Timon of Athens
Victorian and early twentieth-century scholars focused primarily on the authorship of Timon of Athens, questioning if the atypical drama was truly the work of Shakespeare. Although debate still rages over whether the play represents an unfinished, unorganized, and poorly written work or a powerful, if unorthodox, example of Shakespeare's skill, attention has turned increasingly in the last half of the twentieth century to the meaning of the play. At the center of this scholarship is the topic of morality, which many scholars believe is implicit to the play's meaning. Some critics argue that Shakespeare was attacking immoral Renaissance financial practices, namely the problems with usury. Minerva Neiditz (1979) states that Timon's problem is that he gives with the expectation of receiving, which contradicts the tenants of virtue. Many scholars such as William O. Scott (1984) note that Timon's practices never allow anyone to make a reciprocal gift or pay back a loan. Timon requires that all are “morally bound, so that Timon can remain free.” When no one will return his gifts later, Timon curses society, decrying man as amoral. Essayists such as Max H. James (1995) argue that the play is incomprehensible without taking into account the important role of friendship, which was so dominant and powerful that it resembled a form of love in Renaissance society. James maintains that the classical code of friendship in which nothing can be denied to one another is at the root of Timon's behavior and Shakespeare's thesis. Leo Paul S. de Alvarez (1981) develops this idea further, arguing that Timon's bounty is a gift from the good Fortuna with the intention that it be shared with one another. He asserts that Shakespeare is arguing that benevolence is the highest human good. Michael Tinker (1974), however, states that Timon does not understand the true nature of friendship. When he fails to accept the good in Flavius, Timon “has not missed, but rejected, his chance to rise above himself.” Many critics agree that Flavius represents the one true and honest man, incorruptable to the vices of material possessions and flattery. Again, there is concensus that Apemantus represents the worst of human nature, as one critic calls him a “beast.” Nevertheless, there is no agreement about the nature of Alcibiades, who some critics see as evil while others note his decision to spare the city of Athens and conclude that he has been reformed.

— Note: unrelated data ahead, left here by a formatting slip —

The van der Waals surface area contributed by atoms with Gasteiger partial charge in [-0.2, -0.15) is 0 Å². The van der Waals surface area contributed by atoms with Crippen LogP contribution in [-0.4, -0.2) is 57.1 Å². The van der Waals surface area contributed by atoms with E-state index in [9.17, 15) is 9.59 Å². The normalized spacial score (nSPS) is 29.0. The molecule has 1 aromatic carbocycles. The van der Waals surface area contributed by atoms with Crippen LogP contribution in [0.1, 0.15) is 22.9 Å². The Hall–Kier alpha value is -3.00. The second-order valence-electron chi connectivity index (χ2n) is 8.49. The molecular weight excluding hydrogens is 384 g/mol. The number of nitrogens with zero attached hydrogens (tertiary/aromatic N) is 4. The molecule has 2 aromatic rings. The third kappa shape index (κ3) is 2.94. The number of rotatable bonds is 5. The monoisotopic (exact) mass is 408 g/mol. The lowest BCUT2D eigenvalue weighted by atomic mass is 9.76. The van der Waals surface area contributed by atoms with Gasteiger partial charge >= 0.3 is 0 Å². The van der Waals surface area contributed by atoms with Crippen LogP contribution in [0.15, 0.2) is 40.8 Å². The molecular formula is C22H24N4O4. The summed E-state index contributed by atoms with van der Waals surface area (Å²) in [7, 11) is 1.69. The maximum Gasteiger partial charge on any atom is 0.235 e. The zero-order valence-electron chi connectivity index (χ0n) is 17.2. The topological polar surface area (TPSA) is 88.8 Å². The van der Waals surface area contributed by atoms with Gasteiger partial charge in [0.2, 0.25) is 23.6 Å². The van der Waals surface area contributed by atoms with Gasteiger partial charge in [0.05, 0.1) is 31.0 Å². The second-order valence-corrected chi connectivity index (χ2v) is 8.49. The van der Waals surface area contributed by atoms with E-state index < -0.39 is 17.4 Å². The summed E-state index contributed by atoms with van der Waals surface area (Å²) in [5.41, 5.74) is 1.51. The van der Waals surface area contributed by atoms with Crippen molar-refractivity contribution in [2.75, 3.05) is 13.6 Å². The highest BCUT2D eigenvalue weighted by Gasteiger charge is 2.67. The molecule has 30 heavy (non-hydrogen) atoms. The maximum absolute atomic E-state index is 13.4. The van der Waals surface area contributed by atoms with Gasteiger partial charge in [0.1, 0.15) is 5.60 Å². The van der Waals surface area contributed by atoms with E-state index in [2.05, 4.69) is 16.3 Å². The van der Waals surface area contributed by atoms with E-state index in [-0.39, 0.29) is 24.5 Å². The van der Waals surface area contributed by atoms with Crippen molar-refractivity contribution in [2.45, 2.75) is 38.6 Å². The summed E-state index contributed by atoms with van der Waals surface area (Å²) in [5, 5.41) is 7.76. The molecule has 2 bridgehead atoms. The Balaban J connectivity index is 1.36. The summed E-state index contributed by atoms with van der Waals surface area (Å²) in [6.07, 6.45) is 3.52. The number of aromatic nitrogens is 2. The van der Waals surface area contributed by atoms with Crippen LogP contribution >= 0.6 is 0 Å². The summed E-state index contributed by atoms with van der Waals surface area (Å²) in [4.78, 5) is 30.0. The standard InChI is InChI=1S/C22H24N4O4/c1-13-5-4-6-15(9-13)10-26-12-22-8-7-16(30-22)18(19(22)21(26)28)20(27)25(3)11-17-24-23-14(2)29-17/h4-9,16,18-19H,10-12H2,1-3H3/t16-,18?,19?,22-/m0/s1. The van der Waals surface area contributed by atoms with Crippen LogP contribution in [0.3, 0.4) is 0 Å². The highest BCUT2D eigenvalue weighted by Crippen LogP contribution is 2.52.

While Timon of Athens has been classified traditionally as a tragedy, albeit an atypical one, critics increasingly argue that the play draws upon the medieval moral play tradition. Lewis Walker (1979) asserts that Timon represents a form of the Mankind figure featured in morality plays through the first quarter of the sixteenth century. In these dramas, man faces many temptations and is corrupted as he passes through life, although he ultimately repents. Thus, Shakespeare's inclusion of banquet halls, music, food, drink, prostitutes, and doors that represent choices, is characteristic of the classic temptations of man found in morality plays. Even so, Walker adds that Shakespeare used this literary tradition merely as a base while developing the play in new, innovative ways. “The references of Apemantus to Timon's indulgence of the sense show how well Shakespeare has assimilated the morality tradition and at the same time the extent to which he has transcended it.” Ruth Levitsky (1978) contends that the true character of the generic man figure in morality plays is judged by the way he reacts to both adversity and prosperity. In her comparison of the title characters Timon and King Lear, Levitsky argues that although both cope badly as they are tested, in the end Timon fails to learn humility nor benefits from his struggles.